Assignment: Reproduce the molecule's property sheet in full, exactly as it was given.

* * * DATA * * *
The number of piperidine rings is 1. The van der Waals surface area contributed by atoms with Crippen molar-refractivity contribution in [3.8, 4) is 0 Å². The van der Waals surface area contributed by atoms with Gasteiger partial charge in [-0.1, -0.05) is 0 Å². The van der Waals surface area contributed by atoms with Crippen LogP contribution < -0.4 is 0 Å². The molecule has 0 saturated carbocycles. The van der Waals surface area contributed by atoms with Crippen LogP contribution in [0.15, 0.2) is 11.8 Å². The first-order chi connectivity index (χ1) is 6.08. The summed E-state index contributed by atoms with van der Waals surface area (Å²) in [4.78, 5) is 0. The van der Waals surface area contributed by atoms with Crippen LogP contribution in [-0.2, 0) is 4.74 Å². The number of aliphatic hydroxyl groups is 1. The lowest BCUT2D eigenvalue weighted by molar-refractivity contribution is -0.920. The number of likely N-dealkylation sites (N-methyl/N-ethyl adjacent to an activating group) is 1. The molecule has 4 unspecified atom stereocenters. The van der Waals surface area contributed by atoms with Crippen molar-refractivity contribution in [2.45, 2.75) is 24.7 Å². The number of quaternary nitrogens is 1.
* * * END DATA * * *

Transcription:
The number of piperidine rings is 1. The van der Waals surface area contributed by atoms with Crippen molar-refractivity contribution in [3.8, 4) is 0 Å². The van der Waals surface area contributed by atoms with Gasteiger partial charge in [-0.1, -0.05) is 0 Å². The van der Waals surface area contributed by atoms with Crippen LogP contribution < -0.4 is 0 Å². The molecule has 0 saturated carbocycles. The van der Waals surface area contributed by atoms with Crippen LogP contribution in [0.15, 0.2) is 11.8 Å². The first-order chi connectivity index (χ1) is 6.08. The summed E-state index contributed by atoms with van der Waals surface area (Å²) in [4.78, 5) is 0. The van der Waals surface area contributed by atoms with Crippen LogP contribution in [-0.2, 0) is 4.74 Å². The number of aliphatic hydroxyl groups is 1. The lowest BCUT2D eigenvalue weighted by molar-refractivity contribution is -0.920. The number of likely N-dealkylation sites (N-methyl/N-ethyl adjacent to an activating group) is 1. The molecule has 4 unspecified atom stereocenters. The van der Waals surface area contributed by atoms with Crippen molar-refractivity contribution in [2.45, 2.75) is 24.7 Å². The number of quaternary nitrogens is 1.